The topic of e-learning in Ontario continues to dominant news in the field.  Here is an item from this week’s MindShare Learning Report top news.

Facebook Twitter LinkedIn YouTube Pinterest Website
Top 10 Issue #241, November 25, 2019
To read back Issues click here
Dear Thought Leader,

Happy Monday! Welcome to our Top 10 Canadian EdTech News Stories of this past week.

It was a fascinating whirlwind trip this past week in China. Yes, I’m feeling a bit jet lagged, and still processing the incredible experience speaking at the 5th China Education Innovation Expo, hosted by Beijing Normal University; and connecting with my C21 Canada colleagues from SD43 Coquitlam and other global and local leaders in the educational technology space.

It was fortuitous that I connected with fellow Pepperdine U alumni, Dr. Laura Zeiger, Chair, Graduate EdTech Program, NJCU for This week’s International EdTech Podcast, on her pioneering work and book: Drones in Education, published by ISTE.

My five takwaways from the China CEIE19 Conference:

  1.  AI will have a Huge impact on personalized learning. There is further potential to give teachers back more time in their day. That said, the teacher’s role will continue to evolve as ore of a facilitator of learning
  2. China is all about STEM deep learning and investing heavily
  3. 5G is going to give China a leg up and a leapfrog effect
  4. Global Competencies are being embraced as they are massive exporters and recognize the need to prepare their future leaders to compete
  5. The Chinese have an innovative spirit and incredible work ethic. They thrive by learning from the best and making it better.
  6. Bonus! Silicon China is quickly emerging in the tech triangle between Hong Kong, Macau and Zhuhai. One might think they were in Florida with palm trees, lavish hotels, uniquely designed skyscrapers and a massive convention centre; a SMART City in the making.

China is a world power on the move investing heavily in education to prepare its future leaders. Their highly advanced technologies offerings will help make up for their lack of equity and accessibility to learning. While our countries struggle to get along, I respect the openness of the Chinese education community to learn and share with  foreign visitors. I must admit that my depth of knowledge is greater having spent the week mindsharing with other global delegates.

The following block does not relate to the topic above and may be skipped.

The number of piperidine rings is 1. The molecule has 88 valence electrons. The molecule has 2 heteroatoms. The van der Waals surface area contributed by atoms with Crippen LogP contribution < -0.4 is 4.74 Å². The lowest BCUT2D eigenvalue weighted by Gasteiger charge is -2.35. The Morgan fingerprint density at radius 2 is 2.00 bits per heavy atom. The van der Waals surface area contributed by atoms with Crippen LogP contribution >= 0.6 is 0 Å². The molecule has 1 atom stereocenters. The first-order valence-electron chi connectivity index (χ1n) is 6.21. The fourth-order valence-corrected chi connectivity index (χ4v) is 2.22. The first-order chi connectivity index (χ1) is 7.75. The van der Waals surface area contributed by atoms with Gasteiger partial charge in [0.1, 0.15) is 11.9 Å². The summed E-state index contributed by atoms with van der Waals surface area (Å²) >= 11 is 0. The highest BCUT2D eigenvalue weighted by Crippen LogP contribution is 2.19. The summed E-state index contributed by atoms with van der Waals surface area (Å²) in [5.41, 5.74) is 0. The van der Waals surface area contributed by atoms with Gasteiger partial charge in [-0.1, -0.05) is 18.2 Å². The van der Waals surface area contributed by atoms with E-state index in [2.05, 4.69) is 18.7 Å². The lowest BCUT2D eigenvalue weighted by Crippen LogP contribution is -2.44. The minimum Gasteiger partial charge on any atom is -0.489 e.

A couple of highlights from the conference include visiting schools for the first time and meeting Dr. Sugata Mitra, award-winning Tedtalks professor, famous for his Hole in the Wall research embedding a computer in the wall project in India. He was incredibly inspiring as a keynoter. Here’s a link to his TedTalk video highlighting the project and his thesis that kids can learn to figure it out if you provide them the tools and give them the agency to collaborate in groups.

With 10 days to go, I encourage you to join us for what promises to be a highly engaging 10th Anniversary Canadian EdTech Leadership Summit -The Future of Education and Skills 2030December 5-6, Vancouver.  Our passion is to provide you the insight and professional learning community, to deepen your knowledge to address your specific challenges when it comes to the future of learning and keeping up with emerging trends. And bonus insights on recent learnings from China, where Global education leaders from Australia, Canada, Finland, and the U.S. shared best practices.

I hope you enjoy our special Top 10 stories in Canadian EdTech powered by MindShare Learning.

We love hearing from our readership! With that, a friendly reminder to send us your comments, news releases, research, recommend a podcast topic and upcoming events! We’re also happy to highlight career opportunities!

Until next time, keep the digital learning curve steep!

P.S. Here’s a Bonus $50 off code for those registering this week for the EdTech Summit. Use code:MSL50

Robert Martellacci, M.A. EdTech
President, MindShare Learning Technology™
Chief Digital Publisher, The MindShare Learning Report™
Founder, MindShare Workspace
Co-founder & CEO C21 Canada™Follow us on Twitter @MindShareLearn


9. Ontario reducing online learning requirement for high schoolers from four courses to two : November 21, 2019

High-school students in Ontario will now be required to take two online courses to graduate instead of the province’s initial plan of four after the government walked back its education policy in an effort to portray itself as “reasonable” in discussions with teachers unions.

Education Minister Stephen Lecce said on Thursday that although his government is stepping back from its original plan, online credits will still be a requirement to earn a diploma because it provides students with the “skills and technological fluency” they need in the labour market.


Erin Mills Town Centre Shopping Mall, Unit E100A 5100 Erin Mills Parkway Mississauga, ON L5M 4Z5
This Week in Canadian EdTech Top 10 News Stories>> MindShare Learning Report>> Issue #241

Leave a Reply

Your email address will not be published. Required fields are marked *